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Intimate relationships, growing old, the independence of her parents at 80 in weathering a storm for fear of being placed in assisted living. How nice the word hospice sounds in the language when actually a word for no hope of giving up of dying. Her father’s love of the track although a loneliness hovered over him.  Becker has developed a collection of poems that offer a realistic view of life, living and dying in a compassionate voice that is calming as you page through the poems in Tiger Heron. Becker accomplishes this with startling images, such as these from the poem Hospice:
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I wanted to believe in it, the word
softer than hospital but still not home—
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like any other frame house on the street,
it had a lawn, a door, a bell—
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inside, our friend lay, a view
of the garden from her bed. But no lift
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to raise her from the bed. A sword,
the sun plunged across the cotton blankets.
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Becker describes the loss of hope surrounded by life, a view of the garden, but no lift to raise her as the sun, a life force, plunged across the cotton blankets like a sword.
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She tells us in Montefiore Cemetery:
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Although the dying don’t want to talk much,
the dead have all the time in the world.
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However, a vast difference has replaced
our old relations. Emporium of headstones!
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Since when do you leave old antipathies
Mid-sentence? Choose silence over bickering?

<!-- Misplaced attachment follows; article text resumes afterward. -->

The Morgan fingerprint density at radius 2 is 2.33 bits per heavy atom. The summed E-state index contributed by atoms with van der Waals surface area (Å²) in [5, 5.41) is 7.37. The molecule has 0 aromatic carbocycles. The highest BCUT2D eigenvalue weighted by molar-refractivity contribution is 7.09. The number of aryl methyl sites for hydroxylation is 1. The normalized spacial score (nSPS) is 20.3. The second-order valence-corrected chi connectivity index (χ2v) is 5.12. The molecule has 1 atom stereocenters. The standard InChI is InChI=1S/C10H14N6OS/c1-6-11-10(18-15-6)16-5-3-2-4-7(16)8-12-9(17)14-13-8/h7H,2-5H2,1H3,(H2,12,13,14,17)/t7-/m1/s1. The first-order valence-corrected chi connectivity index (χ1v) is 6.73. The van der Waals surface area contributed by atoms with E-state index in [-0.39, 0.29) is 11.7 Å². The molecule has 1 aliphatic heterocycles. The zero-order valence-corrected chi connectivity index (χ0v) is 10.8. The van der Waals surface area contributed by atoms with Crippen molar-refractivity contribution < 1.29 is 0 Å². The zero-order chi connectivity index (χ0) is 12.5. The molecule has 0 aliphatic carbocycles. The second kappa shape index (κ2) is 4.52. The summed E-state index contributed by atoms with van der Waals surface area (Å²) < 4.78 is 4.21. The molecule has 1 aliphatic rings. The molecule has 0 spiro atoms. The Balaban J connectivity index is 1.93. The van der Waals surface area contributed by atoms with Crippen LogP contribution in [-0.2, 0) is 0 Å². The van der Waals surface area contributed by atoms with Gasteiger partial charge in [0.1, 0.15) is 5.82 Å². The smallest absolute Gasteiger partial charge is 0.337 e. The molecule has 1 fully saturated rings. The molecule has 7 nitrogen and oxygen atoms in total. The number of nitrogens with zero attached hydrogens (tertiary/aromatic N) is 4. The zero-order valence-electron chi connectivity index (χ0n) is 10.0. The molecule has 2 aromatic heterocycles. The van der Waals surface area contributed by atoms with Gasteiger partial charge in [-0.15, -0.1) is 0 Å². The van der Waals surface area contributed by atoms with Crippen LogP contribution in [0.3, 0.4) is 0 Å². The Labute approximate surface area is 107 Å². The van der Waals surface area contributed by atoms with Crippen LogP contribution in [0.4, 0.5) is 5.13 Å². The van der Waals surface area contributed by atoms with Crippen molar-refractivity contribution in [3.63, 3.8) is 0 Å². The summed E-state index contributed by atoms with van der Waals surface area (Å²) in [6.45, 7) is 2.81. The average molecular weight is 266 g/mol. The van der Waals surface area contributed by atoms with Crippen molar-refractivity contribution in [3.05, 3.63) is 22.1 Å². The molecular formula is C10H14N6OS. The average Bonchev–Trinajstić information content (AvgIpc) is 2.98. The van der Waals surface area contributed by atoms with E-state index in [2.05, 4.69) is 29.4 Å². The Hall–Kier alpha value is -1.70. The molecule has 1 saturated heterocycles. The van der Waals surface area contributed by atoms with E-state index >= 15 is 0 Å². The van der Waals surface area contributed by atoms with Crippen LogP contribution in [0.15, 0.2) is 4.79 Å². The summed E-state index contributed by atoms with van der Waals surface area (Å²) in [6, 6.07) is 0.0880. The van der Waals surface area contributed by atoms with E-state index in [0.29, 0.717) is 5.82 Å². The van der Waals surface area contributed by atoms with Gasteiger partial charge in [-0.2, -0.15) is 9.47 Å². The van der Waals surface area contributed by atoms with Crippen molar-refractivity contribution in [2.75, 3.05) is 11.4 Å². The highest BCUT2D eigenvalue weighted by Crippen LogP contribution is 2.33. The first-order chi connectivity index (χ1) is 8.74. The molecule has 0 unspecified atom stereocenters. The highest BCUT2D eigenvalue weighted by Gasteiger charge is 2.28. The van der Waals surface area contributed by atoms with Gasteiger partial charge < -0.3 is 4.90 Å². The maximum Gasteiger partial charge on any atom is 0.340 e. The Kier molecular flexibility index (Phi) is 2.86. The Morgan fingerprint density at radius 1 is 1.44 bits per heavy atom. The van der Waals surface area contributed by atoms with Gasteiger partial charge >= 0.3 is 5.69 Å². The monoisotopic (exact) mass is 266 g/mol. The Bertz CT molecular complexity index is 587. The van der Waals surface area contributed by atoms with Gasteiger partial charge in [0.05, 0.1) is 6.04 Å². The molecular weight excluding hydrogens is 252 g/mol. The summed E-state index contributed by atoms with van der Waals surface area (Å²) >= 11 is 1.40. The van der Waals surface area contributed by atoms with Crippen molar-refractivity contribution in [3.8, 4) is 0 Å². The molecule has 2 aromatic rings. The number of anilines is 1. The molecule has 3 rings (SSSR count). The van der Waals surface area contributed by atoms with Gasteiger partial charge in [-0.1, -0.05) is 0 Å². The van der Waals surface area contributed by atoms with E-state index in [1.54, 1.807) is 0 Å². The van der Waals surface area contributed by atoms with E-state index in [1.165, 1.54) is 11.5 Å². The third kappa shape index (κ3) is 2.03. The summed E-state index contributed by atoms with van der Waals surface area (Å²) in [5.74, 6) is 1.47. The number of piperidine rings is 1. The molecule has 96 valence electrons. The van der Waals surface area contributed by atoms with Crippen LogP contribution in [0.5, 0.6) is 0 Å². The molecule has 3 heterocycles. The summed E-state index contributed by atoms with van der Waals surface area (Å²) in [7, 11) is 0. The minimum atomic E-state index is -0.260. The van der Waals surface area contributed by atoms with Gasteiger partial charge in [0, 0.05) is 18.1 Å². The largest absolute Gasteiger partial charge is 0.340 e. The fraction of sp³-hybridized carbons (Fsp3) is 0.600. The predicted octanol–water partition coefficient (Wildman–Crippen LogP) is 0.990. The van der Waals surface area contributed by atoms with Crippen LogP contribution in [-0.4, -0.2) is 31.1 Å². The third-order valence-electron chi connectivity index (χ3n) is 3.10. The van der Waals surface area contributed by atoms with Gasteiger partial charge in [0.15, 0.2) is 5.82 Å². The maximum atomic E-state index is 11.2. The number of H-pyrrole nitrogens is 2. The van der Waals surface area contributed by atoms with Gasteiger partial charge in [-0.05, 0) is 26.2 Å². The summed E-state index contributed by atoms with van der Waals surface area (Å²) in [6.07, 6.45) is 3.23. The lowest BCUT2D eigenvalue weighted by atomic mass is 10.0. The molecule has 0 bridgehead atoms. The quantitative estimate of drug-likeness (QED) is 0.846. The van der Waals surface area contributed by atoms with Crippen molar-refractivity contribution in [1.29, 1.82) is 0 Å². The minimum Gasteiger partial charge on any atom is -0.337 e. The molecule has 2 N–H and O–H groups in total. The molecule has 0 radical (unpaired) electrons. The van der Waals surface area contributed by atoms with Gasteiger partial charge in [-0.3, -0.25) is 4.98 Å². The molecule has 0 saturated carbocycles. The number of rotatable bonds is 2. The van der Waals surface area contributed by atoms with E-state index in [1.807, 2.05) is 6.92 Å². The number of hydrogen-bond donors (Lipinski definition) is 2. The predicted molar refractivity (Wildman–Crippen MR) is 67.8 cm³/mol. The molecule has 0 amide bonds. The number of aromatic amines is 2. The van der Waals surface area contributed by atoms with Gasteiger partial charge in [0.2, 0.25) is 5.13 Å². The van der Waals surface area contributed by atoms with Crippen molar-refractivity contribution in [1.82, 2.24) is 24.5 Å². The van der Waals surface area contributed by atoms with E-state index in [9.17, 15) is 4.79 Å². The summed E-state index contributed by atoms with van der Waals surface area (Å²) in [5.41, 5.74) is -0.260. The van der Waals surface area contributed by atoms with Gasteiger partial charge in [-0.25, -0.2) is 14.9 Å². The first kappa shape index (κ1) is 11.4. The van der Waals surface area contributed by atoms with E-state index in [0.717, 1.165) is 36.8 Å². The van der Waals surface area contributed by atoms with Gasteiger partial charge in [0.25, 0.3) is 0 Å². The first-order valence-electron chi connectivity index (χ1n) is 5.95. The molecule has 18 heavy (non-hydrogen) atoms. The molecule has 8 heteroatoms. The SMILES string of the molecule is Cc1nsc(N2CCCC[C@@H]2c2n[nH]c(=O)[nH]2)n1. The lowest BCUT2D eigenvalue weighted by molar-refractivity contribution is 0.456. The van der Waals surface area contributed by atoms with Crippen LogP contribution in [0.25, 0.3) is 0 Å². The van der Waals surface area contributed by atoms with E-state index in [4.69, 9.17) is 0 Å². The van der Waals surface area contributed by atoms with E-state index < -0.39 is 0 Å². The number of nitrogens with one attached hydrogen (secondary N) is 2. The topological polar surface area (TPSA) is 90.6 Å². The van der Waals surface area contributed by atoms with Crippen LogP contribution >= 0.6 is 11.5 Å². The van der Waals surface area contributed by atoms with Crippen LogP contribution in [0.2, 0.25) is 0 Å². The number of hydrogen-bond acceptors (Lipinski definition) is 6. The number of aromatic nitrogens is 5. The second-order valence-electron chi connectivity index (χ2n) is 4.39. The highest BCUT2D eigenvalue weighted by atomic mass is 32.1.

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Becker remembers those who are no longer with her, Bubbe, her father bristling. At the end of the poem she leaves us:
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Silence, Montefiore nods, is the restraint of wisdom.
No tongue speaks as much ill as one’s own.
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Not all is gloomy here in Tiger Heron as the first two stanzas of Holiday reveal:
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We slept and woke to the sound of rhythmic surf.
Across the room, my friend lay with her book;
I listened to the spacious hour, its humane breath
on the room, grown large with distant water.
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In that monastic calm we took ourselves
Lightly, rose and ate, walked the half moon
Beach and indulged our ankles with bracelets
Of kelp. Underwater, the day kept flut-
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Robin Becker writes of the daily challenges of midlife and those at the end of life with a sobering realism that always flickers with hope, obtainable or not.
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You can find the book here:
g emil reutter 2– g emil reutter lives and writes in the Fox Chase neighborhood of Philadelphia, Pa. (USA)  http://gereutter.wordpress.com/

Recommend Reading for National Poetry Month

national-poetry-month-4

This is the first in a series of books recommended by the FCR staff for reading during National Poetry Month.

g emil reutter 2